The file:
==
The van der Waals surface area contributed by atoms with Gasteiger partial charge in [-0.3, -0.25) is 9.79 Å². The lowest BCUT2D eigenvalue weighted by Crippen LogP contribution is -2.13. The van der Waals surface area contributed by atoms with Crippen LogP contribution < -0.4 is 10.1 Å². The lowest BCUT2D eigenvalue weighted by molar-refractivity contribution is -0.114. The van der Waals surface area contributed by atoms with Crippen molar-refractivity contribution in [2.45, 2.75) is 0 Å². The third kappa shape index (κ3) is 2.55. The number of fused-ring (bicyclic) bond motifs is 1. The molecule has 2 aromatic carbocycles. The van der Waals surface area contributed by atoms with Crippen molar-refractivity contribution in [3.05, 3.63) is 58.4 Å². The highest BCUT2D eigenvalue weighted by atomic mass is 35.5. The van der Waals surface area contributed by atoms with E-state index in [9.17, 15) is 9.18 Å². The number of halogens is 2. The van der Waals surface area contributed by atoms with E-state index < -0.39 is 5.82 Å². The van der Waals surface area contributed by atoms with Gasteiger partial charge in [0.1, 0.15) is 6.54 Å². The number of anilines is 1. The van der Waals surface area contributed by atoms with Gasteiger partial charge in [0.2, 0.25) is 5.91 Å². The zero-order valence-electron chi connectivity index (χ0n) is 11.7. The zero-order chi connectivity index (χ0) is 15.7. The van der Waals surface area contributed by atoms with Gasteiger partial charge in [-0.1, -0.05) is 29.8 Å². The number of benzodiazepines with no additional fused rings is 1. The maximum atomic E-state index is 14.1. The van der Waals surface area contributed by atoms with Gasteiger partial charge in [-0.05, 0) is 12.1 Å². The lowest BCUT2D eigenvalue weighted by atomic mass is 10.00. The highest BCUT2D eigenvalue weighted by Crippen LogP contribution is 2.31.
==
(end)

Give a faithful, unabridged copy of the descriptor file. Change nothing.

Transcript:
The van der Waals surface area contributed by atoms with Gasteiger partial charge in [-0.3, -0.25) is 9.79 Å². The lowest BCUT2D eigenvalue weighted by Crippen LogP contribution is -2.13. The van der Waals surface area contributed by atoms with Crippen LogP contribution < -0.4 is 10.1 Å². The lowest BCUT2D eigenvalue weighted by molar-refractivity contribution is -0.114. The van der Waals surface area contributed by atoms with Crippen molar-refractivity contribution in [2.45, 2.75) is 0 Å². The third kappa shape index (κ3) is 2.55. The number of fused-ring (bicyclic) bond motifs is 1. The molecule has 2 aromatic carbocycles. The van der Waals surface area contributed by atoms with Crippen molar-refractivity contribution in [3.05, 3.63) is 58.4 Å². The highest BCUT2D eigenvalue weighted by atomic mass is 35.5. The van der Waals surface area contributed by atoms with E-state index in [9.17, 15) is 9.18 Å². The number of halogens is 2. The van der Waals surface area contributed by atoms with E-state index < -0.39 is 5.82 Å². The van der Waals surface area contributed by atoms with Gasteiger partial charge in [0.1, 0.15) is 6.54 Å². The number of anilines is 1. The van der Waals surface area contributed by atoms with Gasteiger partial charge in [0.2, 0.25) is 5.91 Å². The zero-order valence-electron chi connectivity index (χ0n) is 11.7. The zero-order chi connectivity index (χ0) is 15.7. The van der Waals surface area contributed by atoms with Gasteiger partial charge in [-0.1, -0.05) is 29.8 Å². The number of benzodiazepines with no additional fused rings is 1. The maximum atomic E-state index is 14.1. The van der Waals surface area contributed by atoms with Gasteiger partial charge in [-0.05, 0) is 12.1 Å². The lowest BCUT2D eigenvalue weighted by atomic mass is 10.00. The highest BCUT2D eigenvalue weighted by Crippen LogP contribution is 2.31.